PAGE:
Make no mistake, Nintendo is hell-bent on winning you back with a boombox held over its head playing a song that croons, “I’ll give you what you want. I’ll give you all the games you need.” It’s an overplayed move, but you’re a sucker for a grand gesture. Our staff was swept off our feet when Pyre flared its fantasy sports feathers. Similarly, we were seduced when the Game Grumps released Dream Daddy: A Daddy Dating Simulator. Yet we’re giving the game of the month to Bachelor #3: Nintendo’s Splatoon 2.
Splatoon 2 is the sequel to 2015’s hit shooter on the Wii U. This version improves on the original in practically every way and adds plenty of new features like a horde mode and voice chat. To our delight, Splatoon 2 even found a way to retain the user-generated billboards and graffiti that made its predecessor a viral sensation. With regular online community events that ask players to choose a team based on a personal preference (ketchup or mayo) and a host of cute characters, Splatoon 2 has dominated many conversations in public gaming forums since its release.
That’s not all. The Splatoon series not only made shooters accessible for all ages and skill levels, but also for new geographical markets. Splatoon was one of the first, if not only, shooters to become popular in Japan. Now that Splatoon 2 is portable, Japanese subways are filled with locals challenging each other to Turf Wars. It’s a sociocultural phenomenon that could spur new development trends.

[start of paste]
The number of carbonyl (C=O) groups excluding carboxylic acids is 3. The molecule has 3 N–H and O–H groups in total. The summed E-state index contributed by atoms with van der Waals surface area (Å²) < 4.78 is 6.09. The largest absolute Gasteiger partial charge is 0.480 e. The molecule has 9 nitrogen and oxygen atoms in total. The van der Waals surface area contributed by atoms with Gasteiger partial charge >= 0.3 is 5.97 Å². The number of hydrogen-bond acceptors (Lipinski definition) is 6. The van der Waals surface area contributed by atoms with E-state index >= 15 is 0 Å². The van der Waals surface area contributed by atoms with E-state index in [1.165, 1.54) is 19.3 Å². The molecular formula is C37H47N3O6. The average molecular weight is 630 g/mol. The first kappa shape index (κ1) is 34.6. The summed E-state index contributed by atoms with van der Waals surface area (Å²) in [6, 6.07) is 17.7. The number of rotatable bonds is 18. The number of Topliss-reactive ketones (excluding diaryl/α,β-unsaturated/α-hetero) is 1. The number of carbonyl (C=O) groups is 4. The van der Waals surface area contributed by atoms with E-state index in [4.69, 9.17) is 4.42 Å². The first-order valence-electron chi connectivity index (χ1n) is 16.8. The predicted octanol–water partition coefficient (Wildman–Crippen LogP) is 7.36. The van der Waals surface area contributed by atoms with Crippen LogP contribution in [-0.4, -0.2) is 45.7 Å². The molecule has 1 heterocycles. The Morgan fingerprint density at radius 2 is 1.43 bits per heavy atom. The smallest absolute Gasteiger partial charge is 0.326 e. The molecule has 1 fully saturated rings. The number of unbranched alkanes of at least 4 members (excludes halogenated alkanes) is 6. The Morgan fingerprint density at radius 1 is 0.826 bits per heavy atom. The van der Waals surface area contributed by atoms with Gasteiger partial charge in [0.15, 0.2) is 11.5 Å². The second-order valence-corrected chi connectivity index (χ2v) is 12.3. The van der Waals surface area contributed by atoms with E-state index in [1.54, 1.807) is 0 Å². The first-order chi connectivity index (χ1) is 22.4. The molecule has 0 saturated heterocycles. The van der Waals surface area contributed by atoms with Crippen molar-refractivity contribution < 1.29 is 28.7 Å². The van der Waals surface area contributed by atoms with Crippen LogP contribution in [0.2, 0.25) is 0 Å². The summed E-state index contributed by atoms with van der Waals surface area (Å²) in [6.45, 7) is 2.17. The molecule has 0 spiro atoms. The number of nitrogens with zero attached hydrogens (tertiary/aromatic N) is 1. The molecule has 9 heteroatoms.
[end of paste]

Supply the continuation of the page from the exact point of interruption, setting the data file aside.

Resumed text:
Additionally, Splatoon 2 is the proving grounds for Nintendo’s unorthodox answer to voice chat and online matchmaking. The Nintendo Switch Online mobile app launched day-in-date with the game’s release. The ink-based shooter is the first game available for this online service, allowing players to create private matches with their buddies and download exclusive in-game gear. Everybody using the app has become a beta-tester for when the service becomes paid next year. What Nintendo gleans from this will impact the future of its upcoming online platform.
Splatoon 2 looks, sounds, and plays amazingly well. As far as sequels go, it delivers on all fronts. However, it’s true innovation is how it effortlessly builds online communities that thrive in and out of the game. It also wins points for being the guinea squid for Nintendo’s confounding online service. For making Inkoplis great again and taking one for the team, Splatoon 2 earns our Game of the Month. Don’t stop singing those sweet, sweet songs to us, Nintendo.